Local Cities Reap Benefits During Major Live Events 

In the post-pandemic era, the U.S. has seen a surge in live events and entertainment. PwC predicts that 2024 will bring in $68.7 billion in revenue from live events, including sports — this is an increase from 2019’s pre-pandemic $66.6 billion.

Bank of America surveyed more than 2,000 people aged 18 or older and found that “stadium events” such as star-studded concerts, sports and festivals have shown material local economic impact.

While cities gain revenue through ticket sales, they also receive a boost in spending at local restaurants and bars for pre-show and post-event. Foot traffic back to local cities can also be driven again by memories of memorable major events.

The Super Bowl LVII in Phoenix and Taylor Swift’s Pittsburgh concert yielded spikes in consumer spending for each city and significant boosts per active household spending during the respective weekends. The report found that Phoenix-area restaurants and bars saw an increase of more than 25 percent in visitors and Pittsburgh saw a 13 percent increase from residents in 2023.

Notably, the Arizona Super Bowl Host Committee estimated the Super Bowl LVII generated revenues of “$1.3 billion in total economic activity or gross output for Arizona.” Using the 2022 Arizona GDP as a benchmark, the committee also found $726.1 million in total contribution to Arizona’s GDP (approximately 0.15 percent of overall GDP).

Brick-and-mortar in-person retail spending amongst local and non-local active households in Phoenix increased over the 2023 Super Bowl weekend. Non-locals spent 7.5 percent year-over-year — with visitors’ total average retail spend totaling $236 over the weekend, a 10 percent increase versus the average February weekend monthly spending.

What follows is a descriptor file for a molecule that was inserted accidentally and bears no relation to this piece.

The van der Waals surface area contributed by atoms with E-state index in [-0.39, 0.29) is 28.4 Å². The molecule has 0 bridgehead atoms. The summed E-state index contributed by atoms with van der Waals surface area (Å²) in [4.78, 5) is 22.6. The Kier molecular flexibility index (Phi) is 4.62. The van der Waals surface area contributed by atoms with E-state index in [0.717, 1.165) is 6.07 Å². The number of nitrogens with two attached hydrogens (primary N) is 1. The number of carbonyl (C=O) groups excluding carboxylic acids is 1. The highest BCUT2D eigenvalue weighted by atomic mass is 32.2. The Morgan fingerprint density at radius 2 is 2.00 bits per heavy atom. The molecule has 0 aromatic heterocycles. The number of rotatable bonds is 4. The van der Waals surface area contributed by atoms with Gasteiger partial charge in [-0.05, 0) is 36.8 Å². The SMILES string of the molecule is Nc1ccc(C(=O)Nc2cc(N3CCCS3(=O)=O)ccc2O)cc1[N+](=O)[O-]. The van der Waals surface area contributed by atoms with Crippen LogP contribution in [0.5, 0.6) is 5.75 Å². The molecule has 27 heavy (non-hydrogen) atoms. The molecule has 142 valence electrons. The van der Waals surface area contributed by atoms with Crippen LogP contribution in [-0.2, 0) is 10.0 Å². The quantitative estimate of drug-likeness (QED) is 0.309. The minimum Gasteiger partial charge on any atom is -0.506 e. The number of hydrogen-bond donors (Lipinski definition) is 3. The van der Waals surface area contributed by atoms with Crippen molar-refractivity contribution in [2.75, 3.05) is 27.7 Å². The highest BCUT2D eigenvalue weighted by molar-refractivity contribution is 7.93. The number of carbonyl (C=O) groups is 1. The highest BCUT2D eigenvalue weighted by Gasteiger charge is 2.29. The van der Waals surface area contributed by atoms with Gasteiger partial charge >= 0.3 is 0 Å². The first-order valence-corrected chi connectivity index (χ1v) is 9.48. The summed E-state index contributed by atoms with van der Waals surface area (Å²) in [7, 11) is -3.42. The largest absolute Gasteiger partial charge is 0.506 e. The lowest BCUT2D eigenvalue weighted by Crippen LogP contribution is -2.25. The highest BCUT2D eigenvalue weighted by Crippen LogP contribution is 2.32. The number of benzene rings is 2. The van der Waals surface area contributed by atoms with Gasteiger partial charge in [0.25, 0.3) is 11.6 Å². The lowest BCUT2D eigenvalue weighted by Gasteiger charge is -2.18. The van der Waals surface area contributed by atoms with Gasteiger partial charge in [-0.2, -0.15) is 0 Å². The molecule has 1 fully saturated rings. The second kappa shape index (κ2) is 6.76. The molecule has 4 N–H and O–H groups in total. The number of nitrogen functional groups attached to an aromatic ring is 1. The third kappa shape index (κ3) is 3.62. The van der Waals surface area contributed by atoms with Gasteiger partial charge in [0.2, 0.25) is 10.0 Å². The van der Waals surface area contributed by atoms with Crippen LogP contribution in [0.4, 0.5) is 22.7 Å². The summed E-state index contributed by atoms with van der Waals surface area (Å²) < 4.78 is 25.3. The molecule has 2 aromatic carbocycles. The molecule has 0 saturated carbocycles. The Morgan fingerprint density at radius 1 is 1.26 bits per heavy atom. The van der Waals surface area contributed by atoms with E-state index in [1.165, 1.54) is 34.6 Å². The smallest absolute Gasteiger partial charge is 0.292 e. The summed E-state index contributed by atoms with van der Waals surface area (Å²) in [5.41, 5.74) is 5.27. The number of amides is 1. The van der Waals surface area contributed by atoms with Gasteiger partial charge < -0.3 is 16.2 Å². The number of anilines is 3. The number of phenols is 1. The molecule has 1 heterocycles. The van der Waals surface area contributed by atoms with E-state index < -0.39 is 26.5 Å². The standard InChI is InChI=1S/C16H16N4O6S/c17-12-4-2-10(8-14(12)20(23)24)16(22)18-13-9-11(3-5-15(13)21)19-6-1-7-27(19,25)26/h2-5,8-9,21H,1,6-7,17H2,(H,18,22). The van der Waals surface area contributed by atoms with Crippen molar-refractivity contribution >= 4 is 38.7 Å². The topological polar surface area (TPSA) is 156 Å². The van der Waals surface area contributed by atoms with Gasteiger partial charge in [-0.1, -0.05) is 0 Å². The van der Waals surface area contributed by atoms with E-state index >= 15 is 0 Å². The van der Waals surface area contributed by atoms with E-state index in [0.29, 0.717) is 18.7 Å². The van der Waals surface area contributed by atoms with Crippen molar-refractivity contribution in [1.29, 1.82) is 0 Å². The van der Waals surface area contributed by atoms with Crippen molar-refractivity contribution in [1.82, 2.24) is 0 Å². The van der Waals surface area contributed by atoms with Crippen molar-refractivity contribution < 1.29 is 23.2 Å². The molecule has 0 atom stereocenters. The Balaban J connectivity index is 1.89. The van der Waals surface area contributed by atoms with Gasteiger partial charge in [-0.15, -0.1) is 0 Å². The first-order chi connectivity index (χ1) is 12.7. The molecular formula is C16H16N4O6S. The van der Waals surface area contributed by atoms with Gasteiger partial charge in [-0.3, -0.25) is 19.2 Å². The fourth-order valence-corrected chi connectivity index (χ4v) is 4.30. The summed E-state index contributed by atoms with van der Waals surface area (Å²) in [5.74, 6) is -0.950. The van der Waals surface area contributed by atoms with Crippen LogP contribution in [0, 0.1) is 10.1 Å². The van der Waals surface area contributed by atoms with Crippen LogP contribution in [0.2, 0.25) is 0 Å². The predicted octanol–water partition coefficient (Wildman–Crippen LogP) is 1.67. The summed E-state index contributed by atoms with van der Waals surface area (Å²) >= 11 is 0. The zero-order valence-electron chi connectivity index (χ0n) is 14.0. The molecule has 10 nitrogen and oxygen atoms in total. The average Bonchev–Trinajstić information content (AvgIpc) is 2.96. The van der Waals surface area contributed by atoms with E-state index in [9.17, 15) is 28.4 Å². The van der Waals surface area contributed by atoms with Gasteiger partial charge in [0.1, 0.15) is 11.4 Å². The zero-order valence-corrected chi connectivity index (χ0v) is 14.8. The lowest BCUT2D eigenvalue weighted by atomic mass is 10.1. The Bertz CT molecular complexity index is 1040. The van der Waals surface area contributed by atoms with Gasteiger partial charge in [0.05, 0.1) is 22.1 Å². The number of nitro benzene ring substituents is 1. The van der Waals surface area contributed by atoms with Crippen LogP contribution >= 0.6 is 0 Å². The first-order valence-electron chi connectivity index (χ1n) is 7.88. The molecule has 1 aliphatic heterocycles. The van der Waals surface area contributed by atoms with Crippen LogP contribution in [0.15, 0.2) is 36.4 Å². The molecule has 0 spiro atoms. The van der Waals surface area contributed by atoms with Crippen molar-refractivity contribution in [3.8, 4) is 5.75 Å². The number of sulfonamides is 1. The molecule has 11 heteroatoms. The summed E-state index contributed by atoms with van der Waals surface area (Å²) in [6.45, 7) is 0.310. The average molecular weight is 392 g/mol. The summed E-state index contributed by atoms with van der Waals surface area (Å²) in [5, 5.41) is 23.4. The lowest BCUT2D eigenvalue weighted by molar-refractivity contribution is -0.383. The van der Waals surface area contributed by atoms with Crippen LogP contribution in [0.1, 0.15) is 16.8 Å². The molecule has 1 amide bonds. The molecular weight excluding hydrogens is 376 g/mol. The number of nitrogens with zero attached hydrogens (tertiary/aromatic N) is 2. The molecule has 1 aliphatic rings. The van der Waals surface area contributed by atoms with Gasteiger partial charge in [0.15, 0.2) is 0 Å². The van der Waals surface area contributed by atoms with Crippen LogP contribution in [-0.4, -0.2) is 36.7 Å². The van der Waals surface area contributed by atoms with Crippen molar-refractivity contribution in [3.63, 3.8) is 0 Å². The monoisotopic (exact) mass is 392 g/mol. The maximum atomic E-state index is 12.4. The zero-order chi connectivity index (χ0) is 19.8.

Meanwhile, Swift’s record-breaking “The Eras” tour had on average 54,000 fans attend each concert on the first leg of her American tour. Northwestern University estimates said that consumer spending could generate up to $4.6 billion for the total U.S. economy. Furthermore, the Federal Reserve Bank of Philadelphia noted that Swift’s tour helped stimulate travel and tourism in the region and made May the strongest month for hotel revenue in the city since the pandemic.

Some other major live events such as the Chicago Marathon and South by Southwest in Austin also drew in large crowds. The survey found a correlation between increased spending on local leisure activities such as museums and theaters.

The report’s authors suggest that with a continued rebound in live events and no shortage of demand, consumer spending at live events will continue to impact local communities moving forward. They continue in the report that the past two years have seen spending on services showcase clear evidence of consumer resilience.

Furthermore, surges in out-of-home entertainment bolstered spending throughout 2023. The Bureau of Economic Analysis showed spending (after adjustment for inflation) on categories such as entertainment has continued to gain over the average consumer spending throughout 2023.

One possible reason for this surge in spending is the “revenge spending” phenomenon — consumers are looking to make up for lost time during the pandemic by spending on experiences and entertainment, with live events benefiting the most.

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